Image: Okami (Capcom)

The first time I played Okami, I didn’t get it. It was a much-ballyhooed effort from a dream team of Japanese game designers, a sprawling RPG with a vibrant, hand-painted art style. Ambition radiated off the project. But it didn’t sell well upon its release in 2006. It was long—its story ambling along, one climax after the next, often aimlessly—and its cutscenes were interminable, with text that inched out letter by l-e-t-t-e-(wait for it)-r. These scenes advanced a story that never quite cohered into anything resembling a normal game narrative: You were some sort of wolf, but you were also a god, but you were also a cricket or something riding the back of the wolf/god, and you spent most of your time going around doing favors for people and feeding squirrels. Apparently the wolf/god had been asleep for a hundred years, and, to be honest, it seemed like she and everyone else involved needed a cup of coffee or two. By the time you wheedled your way into things, it felt like a Zelda game, but in 2006 you could also just go play Twilight Princess, a new, actual Zelda game. Or you could play Oblivion, which is what I did instead.

There have been a billion opportunities to replay Okami over the years as it slowly got re-released, system by system. It was the first game released by that dream team, called Clover Studios, that was not a part of the tough-as-nails Viewtiful Joe series, and they’d only go on to release one more title—the brutal, gonzo brawler God Hand—before being shuttered. All are classics, in their way, but only Okami has received all this canonical attention, first getting ported to the Wii and then the PS3 and then the PS4 and Windows and now the Switch, and it also got a sort of low-rent sequel for the 3DS along the way. All of these have only served to reinforce the game’s reputation. It’s beautiful, we say with each new rerelease, but, hoo boy, it is slow as hell. Buyer beware.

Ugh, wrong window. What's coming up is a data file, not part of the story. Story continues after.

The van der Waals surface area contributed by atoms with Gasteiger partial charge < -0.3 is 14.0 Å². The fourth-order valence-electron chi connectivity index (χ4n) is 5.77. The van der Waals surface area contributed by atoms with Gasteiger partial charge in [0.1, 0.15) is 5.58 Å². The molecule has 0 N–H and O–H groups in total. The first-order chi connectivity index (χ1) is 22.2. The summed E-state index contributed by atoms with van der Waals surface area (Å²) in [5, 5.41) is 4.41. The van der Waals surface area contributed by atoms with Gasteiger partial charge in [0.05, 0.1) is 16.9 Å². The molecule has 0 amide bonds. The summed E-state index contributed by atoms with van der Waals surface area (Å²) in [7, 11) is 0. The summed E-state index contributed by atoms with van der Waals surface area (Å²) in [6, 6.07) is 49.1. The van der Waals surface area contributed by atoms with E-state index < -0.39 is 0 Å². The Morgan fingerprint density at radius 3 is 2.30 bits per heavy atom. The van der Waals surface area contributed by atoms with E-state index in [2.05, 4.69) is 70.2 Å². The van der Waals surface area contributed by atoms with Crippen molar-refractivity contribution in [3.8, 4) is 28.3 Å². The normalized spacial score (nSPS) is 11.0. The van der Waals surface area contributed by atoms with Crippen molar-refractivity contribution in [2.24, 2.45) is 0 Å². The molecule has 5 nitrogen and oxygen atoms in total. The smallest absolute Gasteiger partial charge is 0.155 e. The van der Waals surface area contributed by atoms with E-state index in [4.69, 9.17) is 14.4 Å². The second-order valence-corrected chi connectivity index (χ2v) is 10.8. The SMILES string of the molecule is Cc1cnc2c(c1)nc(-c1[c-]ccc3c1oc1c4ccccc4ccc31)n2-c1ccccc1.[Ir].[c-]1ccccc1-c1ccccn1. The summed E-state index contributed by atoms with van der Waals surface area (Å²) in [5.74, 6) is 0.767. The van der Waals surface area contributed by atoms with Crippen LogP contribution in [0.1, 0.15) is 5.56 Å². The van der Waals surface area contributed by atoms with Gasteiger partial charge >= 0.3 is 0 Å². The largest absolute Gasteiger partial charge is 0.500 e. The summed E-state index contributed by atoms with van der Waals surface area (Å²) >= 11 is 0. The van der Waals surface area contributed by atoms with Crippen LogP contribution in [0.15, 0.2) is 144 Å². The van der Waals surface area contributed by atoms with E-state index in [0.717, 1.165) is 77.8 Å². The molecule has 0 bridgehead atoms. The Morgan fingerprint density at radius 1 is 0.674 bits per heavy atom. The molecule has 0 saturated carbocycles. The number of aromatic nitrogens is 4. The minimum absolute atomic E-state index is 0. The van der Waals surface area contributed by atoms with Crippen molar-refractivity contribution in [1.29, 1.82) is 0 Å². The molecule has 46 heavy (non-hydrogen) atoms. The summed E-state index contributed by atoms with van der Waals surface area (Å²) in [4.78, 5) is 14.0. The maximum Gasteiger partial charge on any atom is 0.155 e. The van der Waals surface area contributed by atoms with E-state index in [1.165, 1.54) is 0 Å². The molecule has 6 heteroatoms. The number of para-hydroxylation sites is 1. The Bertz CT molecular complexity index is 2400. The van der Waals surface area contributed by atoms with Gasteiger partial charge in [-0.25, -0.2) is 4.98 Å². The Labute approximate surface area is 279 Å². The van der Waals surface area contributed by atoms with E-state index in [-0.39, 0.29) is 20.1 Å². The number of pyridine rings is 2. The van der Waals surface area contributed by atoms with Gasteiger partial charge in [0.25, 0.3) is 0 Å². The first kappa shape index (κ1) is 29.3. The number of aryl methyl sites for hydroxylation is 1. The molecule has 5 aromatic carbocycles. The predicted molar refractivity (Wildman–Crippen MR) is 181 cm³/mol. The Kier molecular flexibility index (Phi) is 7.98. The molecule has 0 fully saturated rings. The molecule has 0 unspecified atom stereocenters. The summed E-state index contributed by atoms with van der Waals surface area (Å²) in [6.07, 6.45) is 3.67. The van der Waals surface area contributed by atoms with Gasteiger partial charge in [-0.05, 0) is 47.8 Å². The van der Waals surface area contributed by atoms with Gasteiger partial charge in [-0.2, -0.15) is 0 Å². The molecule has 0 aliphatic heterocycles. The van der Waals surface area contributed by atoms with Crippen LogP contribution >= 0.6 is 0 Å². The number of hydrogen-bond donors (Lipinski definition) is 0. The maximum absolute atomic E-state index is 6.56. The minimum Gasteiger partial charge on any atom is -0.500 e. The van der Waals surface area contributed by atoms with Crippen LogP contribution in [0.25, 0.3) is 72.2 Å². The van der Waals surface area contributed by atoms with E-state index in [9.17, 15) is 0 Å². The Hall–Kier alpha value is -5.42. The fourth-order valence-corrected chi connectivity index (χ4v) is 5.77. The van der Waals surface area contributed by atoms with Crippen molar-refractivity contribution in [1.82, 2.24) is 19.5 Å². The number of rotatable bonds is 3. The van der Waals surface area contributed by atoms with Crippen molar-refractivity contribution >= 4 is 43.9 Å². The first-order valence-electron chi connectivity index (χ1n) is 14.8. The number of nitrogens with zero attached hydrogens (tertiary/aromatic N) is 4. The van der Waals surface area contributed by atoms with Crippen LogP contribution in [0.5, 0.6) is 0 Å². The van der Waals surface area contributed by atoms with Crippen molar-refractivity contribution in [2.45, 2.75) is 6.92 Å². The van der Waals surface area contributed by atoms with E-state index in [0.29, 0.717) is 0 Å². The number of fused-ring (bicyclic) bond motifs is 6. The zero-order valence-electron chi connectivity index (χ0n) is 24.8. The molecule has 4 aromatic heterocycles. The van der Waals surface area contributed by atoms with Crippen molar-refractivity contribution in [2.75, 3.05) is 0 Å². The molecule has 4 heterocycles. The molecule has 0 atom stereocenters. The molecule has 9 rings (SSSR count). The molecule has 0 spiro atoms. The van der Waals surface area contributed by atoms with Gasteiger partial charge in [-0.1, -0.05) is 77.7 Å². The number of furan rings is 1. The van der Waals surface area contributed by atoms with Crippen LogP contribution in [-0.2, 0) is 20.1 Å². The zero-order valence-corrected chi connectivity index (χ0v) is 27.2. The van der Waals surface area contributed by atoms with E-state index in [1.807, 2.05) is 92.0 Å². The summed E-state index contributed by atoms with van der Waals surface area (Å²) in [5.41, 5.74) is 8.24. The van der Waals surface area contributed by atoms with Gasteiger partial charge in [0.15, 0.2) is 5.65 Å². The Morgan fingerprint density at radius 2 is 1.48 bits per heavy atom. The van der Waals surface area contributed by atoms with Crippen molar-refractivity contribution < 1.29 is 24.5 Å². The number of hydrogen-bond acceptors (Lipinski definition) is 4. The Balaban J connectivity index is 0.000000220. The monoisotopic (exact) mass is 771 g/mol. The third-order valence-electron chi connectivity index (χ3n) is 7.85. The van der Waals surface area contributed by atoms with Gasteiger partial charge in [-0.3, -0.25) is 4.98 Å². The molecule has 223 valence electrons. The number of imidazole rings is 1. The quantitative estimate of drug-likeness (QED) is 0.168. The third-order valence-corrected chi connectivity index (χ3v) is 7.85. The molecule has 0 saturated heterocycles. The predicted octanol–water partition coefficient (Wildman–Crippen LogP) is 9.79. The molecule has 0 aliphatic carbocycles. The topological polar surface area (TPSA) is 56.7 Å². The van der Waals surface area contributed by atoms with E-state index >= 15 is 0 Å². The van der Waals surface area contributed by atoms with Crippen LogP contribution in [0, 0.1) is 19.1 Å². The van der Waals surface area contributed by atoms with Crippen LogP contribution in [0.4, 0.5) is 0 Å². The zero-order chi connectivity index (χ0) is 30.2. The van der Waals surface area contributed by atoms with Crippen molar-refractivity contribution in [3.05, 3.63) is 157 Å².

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Image: Okami (Capcom)

Maybe it is the fact that I am now older than shit, or that my generally wonderful job has been, shall we say, unsettled recently, but replaying Okami over the past few weeks I can only relish this slow, all-encompassing beauty. There are plenty of slow games out there—meditative strategy and puzzle games, bucolic farming sims, Animal Crossings galore—but slowness is taken as a sort of aesthetic mandate in Okami. It is an unabashed art-game that is quite literally about art, in which thick brush-strokes are used to solve puzzles and fell foes. (Painting with your finger right onto the Switch’s screen is, as you’d imagine, incredibly satisfying.) The game pursues beauty relentlessly, dogmatically, via its twinkling sound effects; its score, equal parts traditional Japanese music and Vangelis New Age; its endless scenes of countrysides flowering in bright purple and green foliage; its tale of natural beauty restored; and indeed its very game-like tactility, the patter of a wolf sprinting through a forest and spiraling tightly into combat. It dares to say that all of these things might be beautiful in the same way, part of the same natural order.